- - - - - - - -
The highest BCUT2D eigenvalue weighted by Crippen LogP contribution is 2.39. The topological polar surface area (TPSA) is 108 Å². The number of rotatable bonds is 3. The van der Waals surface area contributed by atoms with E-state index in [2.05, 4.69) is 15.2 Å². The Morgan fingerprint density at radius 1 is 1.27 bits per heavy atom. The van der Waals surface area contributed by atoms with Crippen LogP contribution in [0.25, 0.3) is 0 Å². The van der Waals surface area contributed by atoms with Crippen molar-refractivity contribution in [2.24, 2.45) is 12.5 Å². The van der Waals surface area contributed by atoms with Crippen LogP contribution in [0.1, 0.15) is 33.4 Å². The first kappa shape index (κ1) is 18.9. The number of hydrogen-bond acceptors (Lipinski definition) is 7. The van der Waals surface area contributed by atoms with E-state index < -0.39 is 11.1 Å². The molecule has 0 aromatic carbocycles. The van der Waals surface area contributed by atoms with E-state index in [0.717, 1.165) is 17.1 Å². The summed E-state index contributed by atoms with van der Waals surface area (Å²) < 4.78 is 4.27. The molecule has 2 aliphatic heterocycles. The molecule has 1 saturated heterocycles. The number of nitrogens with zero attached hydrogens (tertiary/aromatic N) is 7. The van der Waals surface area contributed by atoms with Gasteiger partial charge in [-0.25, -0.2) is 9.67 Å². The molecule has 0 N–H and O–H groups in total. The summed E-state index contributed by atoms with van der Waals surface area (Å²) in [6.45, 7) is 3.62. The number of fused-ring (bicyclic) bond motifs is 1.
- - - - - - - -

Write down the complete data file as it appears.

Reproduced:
The highest BCUT2D eigenvalue weighted by Crippen LogP contribution is 2.39. The topological polar surface area (TPSA) is 108 Å². The number of rotatable bonds is 3. The van der Waals surface area contributed by atoms with E-state index in [2.05, 4.69) is 15.2 Å². The Morgan fingerprint density at radius 1 is 1.27 bits per heavy atom. The van der Waals surface area contributed by atoms with Crippen LogP contribution in [0.25, 0.3) is 0 Å². The van der Waals surface area contributed by atoms with Crippen molar-refractivity contribution in [2.24, 2.45) is 12.5 Å². The van der Waals surface area contributed by atoms with Crippen LogP contribution in [0.1, 0.15) is 33.4 Å². The first kappa shape index (κ1) is 18.9. The number of hydrogen-bond acceptors (Lipinski definition) is 7. The van der Waals surface area contributed by atoms with E-state index < -0.39 is 11.1 Å². The molecule has 0 aromatic carbocycles. The van der Waals surface area contributed by atoms with E-state index in [0.717, 1.165) is 17.1 Å². The summed E-state index contributed by atoms with van der Waals surface area (Å²) < 4.78 is 4.27. The molecule has 2 aliphatic heterocycles. The molecule has 1 saturated heterocycles. The number of nitrogens with zero attached hydrogens (tertiary/aromatic N) is 7. The van der Waals surface area contributed by atoms with Gasteiger partial charge in [-0.25, -0.2) is 9.67 Å². The molecule has 0 N–H and O–H groups in total. The summed E-state index contributed by atoms with van der Waals surface area (Å²) in [6.45, 7) is 3.62. The number of fused-ring (bicyclic) bond motifs is 1.